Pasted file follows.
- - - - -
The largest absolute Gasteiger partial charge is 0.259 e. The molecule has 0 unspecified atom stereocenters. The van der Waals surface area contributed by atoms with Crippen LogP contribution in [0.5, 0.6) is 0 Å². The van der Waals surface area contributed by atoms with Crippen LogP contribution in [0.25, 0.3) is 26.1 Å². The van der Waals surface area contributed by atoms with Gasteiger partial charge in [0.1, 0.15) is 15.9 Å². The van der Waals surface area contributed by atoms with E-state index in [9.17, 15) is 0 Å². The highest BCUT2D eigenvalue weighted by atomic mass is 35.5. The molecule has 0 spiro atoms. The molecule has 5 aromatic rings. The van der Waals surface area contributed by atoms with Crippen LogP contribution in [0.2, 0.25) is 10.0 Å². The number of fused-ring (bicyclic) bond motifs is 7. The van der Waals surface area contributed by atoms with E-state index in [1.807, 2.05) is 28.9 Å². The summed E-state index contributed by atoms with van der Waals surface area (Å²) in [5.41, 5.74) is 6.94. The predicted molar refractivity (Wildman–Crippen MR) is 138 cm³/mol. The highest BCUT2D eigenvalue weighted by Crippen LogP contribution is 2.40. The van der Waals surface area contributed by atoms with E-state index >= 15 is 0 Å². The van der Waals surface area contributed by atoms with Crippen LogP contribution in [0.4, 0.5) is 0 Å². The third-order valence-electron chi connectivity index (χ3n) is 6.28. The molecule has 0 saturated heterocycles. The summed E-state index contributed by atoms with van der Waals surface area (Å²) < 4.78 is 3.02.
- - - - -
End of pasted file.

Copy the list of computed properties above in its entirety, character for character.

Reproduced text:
The largest absolute Gasteiger partial charge is 0.259 e. The molecule has 0 unspecified atom stereocenters. The van der Waals surface area contributed by atoms with Crippen LogP contribution in [0.5, 0.6) is 0 Å². The van der Waals surface area contributed by atoms with Crippen LogP contribution in [0.25, 0.3) is 26.1 Å². The van der Waals surface area contributed by atoms with Gasteiger partial charge in [0.1, 0.15) is 15.9 Å². The van der Waals surface area contributed by atoms with E-state index in [9.17, 15) is 0 Å². The highest BCUT2D eigenvalue weighted by atomic mass is 35.5. The molecule has 0 spiro atoms. The molecule has 5 aromatic rings. The van der Waals surface area contributed by atoms with Crippen LogP contribution in [0.2, 0.25) is 10.0 Å². The number of fused-ring (bicyclic) bond motifs is 7. The van der Waals surface area contributed by atoms with E-state index in [1.807, 2.05) is 28.9 Å². The summed E-state index contributed by atoms with van der Waals surface area (Å²) in [5.41, 5.74) is 6.94. The predicted molar refractivity (Wildman–Crippen MR) is 138 cm³/mol. The highest BCUT2D eigenvalue weighted by Crippen LogP contribution is 2.40. The van der Waals surface area contributed by atoms with E-state index >= 15 is 0 Å². The van der Waals surface area contributed by atoms with Crippen LogP contribution in [0.4, 0.5) is 0 Å². The third-order valence-electron chi connectivity index (χ3n) is 6.28. The molecule has 0 saturated heterocycles. The summed E-state index contributed by atoms with van der Waals surface area (Å²) < 4.78 is 3.02.